Old drugs may find a new purpose: Fighting the coronavirus

Driven by the spread of COVID-19, research teams have been screening thousands of drugs to see if they have this unexpected potential to fight the coronavirus. They have tested the drugs on dishes of cells, and a few dozen candidates have made the first cut for repurposing.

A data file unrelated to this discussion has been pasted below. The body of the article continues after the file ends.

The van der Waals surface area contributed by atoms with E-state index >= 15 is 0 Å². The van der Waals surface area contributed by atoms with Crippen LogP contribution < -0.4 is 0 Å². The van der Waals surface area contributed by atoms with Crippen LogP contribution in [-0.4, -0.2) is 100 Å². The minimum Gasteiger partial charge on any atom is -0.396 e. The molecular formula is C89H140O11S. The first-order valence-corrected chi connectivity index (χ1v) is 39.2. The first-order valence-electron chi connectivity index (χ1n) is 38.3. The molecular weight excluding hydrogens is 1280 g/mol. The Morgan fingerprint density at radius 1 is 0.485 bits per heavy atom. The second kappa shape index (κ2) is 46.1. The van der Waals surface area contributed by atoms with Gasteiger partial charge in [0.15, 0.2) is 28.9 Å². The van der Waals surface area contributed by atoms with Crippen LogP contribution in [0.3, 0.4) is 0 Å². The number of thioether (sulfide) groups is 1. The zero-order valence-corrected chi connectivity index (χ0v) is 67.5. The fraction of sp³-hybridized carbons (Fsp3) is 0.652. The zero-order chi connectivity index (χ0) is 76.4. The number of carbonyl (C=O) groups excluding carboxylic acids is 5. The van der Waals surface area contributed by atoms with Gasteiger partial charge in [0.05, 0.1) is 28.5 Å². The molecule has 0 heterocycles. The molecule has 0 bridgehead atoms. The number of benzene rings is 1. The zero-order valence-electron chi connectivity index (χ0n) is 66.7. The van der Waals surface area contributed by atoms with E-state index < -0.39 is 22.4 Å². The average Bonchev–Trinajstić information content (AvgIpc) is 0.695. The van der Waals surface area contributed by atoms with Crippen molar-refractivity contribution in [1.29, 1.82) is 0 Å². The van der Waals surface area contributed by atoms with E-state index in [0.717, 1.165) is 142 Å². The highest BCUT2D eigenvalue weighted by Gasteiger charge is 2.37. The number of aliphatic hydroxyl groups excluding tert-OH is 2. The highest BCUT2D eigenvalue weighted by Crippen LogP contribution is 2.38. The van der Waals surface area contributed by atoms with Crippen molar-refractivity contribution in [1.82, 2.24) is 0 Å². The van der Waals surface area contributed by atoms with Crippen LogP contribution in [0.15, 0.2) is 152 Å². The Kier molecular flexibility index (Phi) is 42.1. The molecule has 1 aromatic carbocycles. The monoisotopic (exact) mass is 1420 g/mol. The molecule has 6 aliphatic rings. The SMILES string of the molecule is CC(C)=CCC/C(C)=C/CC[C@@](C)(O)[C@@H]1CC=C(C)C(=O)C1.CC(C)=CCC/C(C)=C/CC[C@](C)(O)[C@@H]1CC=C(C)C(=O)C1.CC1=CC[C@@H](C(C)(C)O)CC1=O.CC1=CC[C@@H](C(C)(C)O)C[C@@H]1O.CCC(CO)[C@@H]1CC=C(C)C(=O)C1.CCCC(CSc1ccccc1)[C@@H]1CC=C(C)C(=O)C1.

Driven by the spread of COVID-19, research teams have been screening thousands of drugs to see if they have this unexpected potential to fight the coronavirus. They have tested the drugs on dishes of cells, and a few dozen candidates have made the first cut for repurposing. Some of the drugs have been used for years for conditions including cancer, allergies, and arthritis. Other drugs have not yet been approved by FDA, but they have already proven safe in clinical trials. Their track records might help them get approved faster than a drug designed from scratch. "I'm going to be brutally honest with you: 95% to 98% of these are going to fail," said Sumit K. Chanda, MD, a virologist at Sanford Burnham Prebys Medical Discovery Institute in La Jolla, CA. "But we only need one or two." The most obvious drugs to repurpose against the new coronavirus are those that work against other viruses. Over the years, researchers have found some drugs that originally had nothing to do with viruses turn out to be good antivirals, too. "We don't know a lot about why drugs do what they do," said Matthew Frieman, MD, a virologist at the University of Maryland School of Medicine.